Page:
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          1. I didn’t see the Crusoe on Mars film. I’ll look for it. As a young person I was enthralled with Defoe’s book which I think few have actually read. It is a deeply spiritual journey as well as a great adventure story. I think some would be surprised and even put off by Crusoe’s quite religious internal dialog. In a masterful remake, Cast Away, with a great performance by Tom Hanks, the spirituality is more indirect and almost hidden although there is some obvious spiritual symbolism for those willing to look. The Swiss Family and Lost in Space versions sadly divorce spiritual growth from the story and make it a simplistic adventure story.

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          2. Have to admit I’ve never read the original novel, although I have heard about its religious aspects. I would think it’s a reflection of the times in which it was written. The Mars one, like most of the later adaptations, does focus on some of the psychology, but I don’t recall religion or spirituality ever being mentioned. Although it might have been and, similar to Cast Away, either I didn’t notice or don’t recall it.

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          3. I still consider myself new to your blog. And I don’t have a firm grip on your worldview. But from what I know, I suspect that you may have a more restrictive concept of “spirituality” from what I intend. Quite simply I do not equate spirituality with religion. I was using that term in a broader context. And as a devoted fan of Defoe’s book and Zemeckis’ film adaptation, Cast Away, I feel compelled to offer a bit of gratuitous analysis.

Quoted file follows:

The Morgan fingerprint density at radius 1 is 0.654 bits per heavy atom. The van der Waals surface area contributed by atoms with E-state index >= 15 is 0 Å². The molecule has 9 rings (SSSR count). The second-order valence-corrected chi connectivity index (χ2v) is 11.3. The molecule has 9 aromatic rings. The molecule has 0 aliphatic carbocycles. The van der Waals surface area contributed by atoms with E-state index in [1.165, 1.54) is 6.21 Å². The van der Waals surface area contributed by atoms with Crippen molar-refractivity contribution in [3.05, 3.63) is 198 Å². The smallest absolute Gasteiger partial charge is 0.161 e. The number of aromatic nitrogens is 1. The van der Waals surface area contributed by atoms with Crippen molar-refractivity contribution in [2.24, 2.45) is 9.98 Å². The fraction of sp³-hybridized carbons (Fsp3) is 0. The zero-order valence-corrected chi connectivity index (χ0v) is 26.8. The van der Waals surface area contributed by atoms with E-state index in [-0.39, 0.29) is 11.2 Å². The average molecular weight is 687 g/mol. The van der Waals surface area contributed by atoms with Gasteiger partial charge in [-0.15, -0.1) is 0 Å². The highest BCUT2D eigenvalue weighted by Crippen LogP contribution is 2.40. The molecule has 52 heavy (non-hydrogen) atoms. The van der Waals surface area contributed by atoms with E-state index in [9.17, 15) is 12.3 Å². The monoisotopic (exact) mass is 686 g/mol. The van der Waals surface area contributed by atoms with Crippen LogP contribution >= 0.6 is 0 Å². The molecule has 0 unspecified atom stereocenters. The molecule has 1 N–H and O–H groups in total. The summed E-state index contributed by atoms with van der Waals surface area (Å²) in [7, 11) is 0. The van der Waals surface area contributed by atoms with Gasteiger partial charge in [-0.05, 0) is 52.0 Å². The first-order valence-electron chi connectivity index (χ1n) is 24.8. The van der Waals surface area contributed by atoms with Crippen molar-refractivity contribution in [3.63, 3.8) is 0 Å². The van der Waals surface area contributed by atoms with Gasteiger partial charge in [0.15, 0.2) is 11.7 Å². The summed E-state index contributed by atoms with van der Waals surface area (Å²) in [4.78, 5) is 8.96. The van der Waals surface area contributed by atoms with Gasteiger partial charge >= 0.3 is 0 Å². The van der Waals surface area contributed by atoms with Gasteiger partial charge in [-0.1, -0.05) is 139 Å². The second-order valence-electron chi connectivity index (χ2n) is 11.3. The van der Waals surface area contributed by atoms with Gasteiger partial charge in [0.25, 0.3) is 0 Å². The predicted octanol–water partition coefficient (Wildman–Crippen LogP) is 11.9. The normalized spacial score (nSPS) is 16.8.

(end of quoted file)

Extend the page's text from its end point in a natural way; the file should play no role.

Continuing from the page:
In a broader spiritual context, the deep struggle of Crusoe and Cast Away’s Chuck Nolan represent a struggle between changing and competing values, something your blog explores regularly. I also think the story touches directly on our modern human condition. Robinson Crusoe was published in the early 1700’s, into a world still rocked by the Protestant Reformation and a nascent capitalism. Crusoe is an ambitious member of the new merchant class. Chuck Nolan is his direct heir, a corporate trouble-shooter obsessed with time management.

            In short their characters are side-tracked and forced to confront the one-dimensional nature of their value systems and grow as humans. I think Zemeckis’ film adaptation makes Defoe’s theme more abstract but easier to understand for contemporary minds. It’s a profound and central aspect of that story, an aspect that was totally “lost” in space! I hope I haven’t strayed too far afield.

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          4. “Spirituality” is one of those words which mean different things to different people. If you’re ever wondering which concept I will think a word refers to, my answer is almost always that it’s a definitional matter, and I generally don’t take a hard line on definitions, except perhaps to insist on acknowledging when there are different meanings out there. It remains surprising to me how often that’s a matter of contention. I covered my views in a post a while back: https://selfawarepatterns.com/2015/05/25/the-utter-relativism-of-definitions/

            In that sense, I probably should have asked you what you meant about Crusoe’s spiritual journey. Although from what I’ve read about the book, the traditional religious sense seemed appropriate. Refreshing my memory with the Wikipedia article, I see it involved him reading the Bible. It sounds like his views shifted dramatically over the years. And the religious context of those views probably represents the religious orientation of most things back in 1719.

            But you meant his transformation in what he values. In that sense, I can see what you mean in the resonance with Cast Away. I do remember Tom Hanks’ character having notably different values at the end of that film. The contemporary film grounds that character arc in a more secular context, which makes sense for (most) modern audiences.

            I wouldn’t say Lost in Space is completely devoid of that kind of thing. But most of it, like most Family Robinson stories, is pedagogical in nature, having the kids learn what they should value while developing confidence in their own abilities. The one character in the new series that could be said to go on a spiritual journey of the type you mean is Dr. Smith. She goes from being someone who only values her own survival, to something more complex and sympathetic as the series progresses.